SPRINGFIELD, Ill. — Chef Niall Campbell looks at his restaurant in much the same way he looks at dairy farms like the one he was raised on.

“It’s about hard work because my day starts at 7 a.m. and lasts until 11 p.m.,” said Campbell, co-owner and executive chef at Firefly Grill in Effingham. “So, you either have to be insane to be in our business, or you have to love it.”

Campbell was about 8 years old when his mom married a dairy farmer.

“I look back on it now and the impact dairy farming had on my life gave me the drive and resiliency that’s necessary to make it in business,” he said during a presentation at the Let’s Talk Dairy Workshop, hosted by the St. Louis District Dairy Council.

“When I moved to that dairy farm, I had a role, and it was lugging two five-gallon buckets of feed to the calves,” he said. “When I got home from school, I would clean up and leave the barn at about 8 at night.”

As a result of his experiences on the farm, Campbell said, he has a lot of respect for dairy farmers.

“When I use their product, I believe the same amount of hard work that goes into getting that milk to me also needs to go into caring for the milk and cooking with the milk,” he said.

In The Beginning

Campbell, who met his wife in Puerto Rico, has worked in many parts of the world, including Europe, California and the Caribbean. The couple was living in San Francisco and traveled to St. Louis to attend a wedding.

“My wife’s dad lives in Effingham, and we showed up in town,” he said.

The chef offered to cook dinner for his father-in-law and a few friends. On the way home to California, they received an email that said “if those kids want to open a restaurant here, we will back it.”

“So, we moved to Effingham, and I was super excited about the prospect to own and operate my own restaurant,” Campbell said.

“One of the investors said, ‘I hear that the restaurant business is the second hardest business to own and operate, and the first is dairy farming,’” he said. “I said that works out perfectly — I’m your guy, and now it’s 14 years later.”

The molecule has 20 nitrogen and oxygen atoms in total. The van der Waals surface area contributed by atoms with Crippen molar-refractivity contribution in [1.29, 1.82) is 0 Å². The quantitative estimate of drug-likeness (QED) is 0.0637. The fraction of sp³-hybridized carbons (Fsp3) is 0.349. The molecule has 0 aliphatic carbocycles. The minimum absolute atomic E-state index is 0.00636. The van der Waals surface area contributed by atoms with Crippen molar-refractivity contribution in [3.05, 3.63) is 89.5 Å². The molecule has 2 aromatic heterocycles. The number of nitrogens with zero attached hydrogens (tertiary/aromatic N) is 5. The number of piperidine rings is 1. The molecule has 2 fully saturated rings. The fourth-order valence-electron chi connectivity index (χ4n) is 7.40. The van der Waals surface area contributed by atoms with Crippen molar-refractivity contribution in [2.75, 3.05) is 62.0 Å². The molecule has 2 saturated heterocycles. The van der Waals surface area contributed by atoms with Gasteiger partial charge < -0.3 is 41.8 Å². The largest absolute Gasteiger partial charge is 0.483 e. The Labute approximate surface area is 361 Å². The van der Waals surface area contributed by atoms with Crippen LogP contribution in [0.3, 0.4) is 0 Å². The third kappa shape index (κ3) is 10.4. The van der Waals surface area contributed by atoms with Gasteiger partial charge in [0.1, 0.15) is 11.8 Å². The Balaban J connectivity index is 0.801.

Campbell’s goal included developing a farm and table restaurant.

“In Puerto Rico, transport of food was very difficult, so we had to grow a lot of our own stuff,” he said. “For my restaurant, I wanted to be able to walk out my backdoor and grab whatever herbs were necessary.”

The garden started with five raised beds, where Campbell grew mostly herbs.

“We’ve expanded to about 22,000 square feet of gardens, and we put in about 280 tomato plants this year,” he said. “Although 25% to 50% of them are not super happy right now, the beautiful thing about farming and restaurant business is it generally works out the way it’s suppose to.”

In addition to expanding the gardens, Campbell also is considering the addition of a greenhouse.

“We want to offer a salad that has all our herbs all year around,” he said.

Other products for his restaurant are purchased from local producers, including Kilgus Farmstead in Fairbury and Marcoot Jersey Creamery in Greenville.

“There is so much happening in the world of dairy, and it starts with premium dairy,” Campbell said.

Got Milk?

During his presentation, the chef prepared Cauliflower Foam for the dietitians at the meeting.

“This is a dairy-based recipe that has 50% cream and 50% milk,” Campbell said. “Then I inject it with nitrogen, which is similar to making whipped cream.”

This recipe is a base, he said.

“You can dress it up anyway you want, so the goal is to get the earthy cauliflower flavor and then work around it,” he said. “If you don’t inject it, it also makes an incredible soup or you can use it as a finishing sauce.”

Campbell also does consulting for restaurants and often learns they have difficultly with attracting employees.

“We’re not doing something right if we can’t attract the people we need,” said the chef, whose restaurant is staffed at about 75 people. “If we can’t build them into the best people they can possibly be, then we haven’t done our job.”

The goal, Campbell said, is to make people better.

“It’s not about trying to make money all the time,” he said. “It’s about doing the right thing and doing what you love and I love what I do.”

Martha Blum can be reached at 815-223-2558, ext. 117, or marthablum@agrinews-pubs.com. Follow her on Twitter at: @AgNews_Blum.

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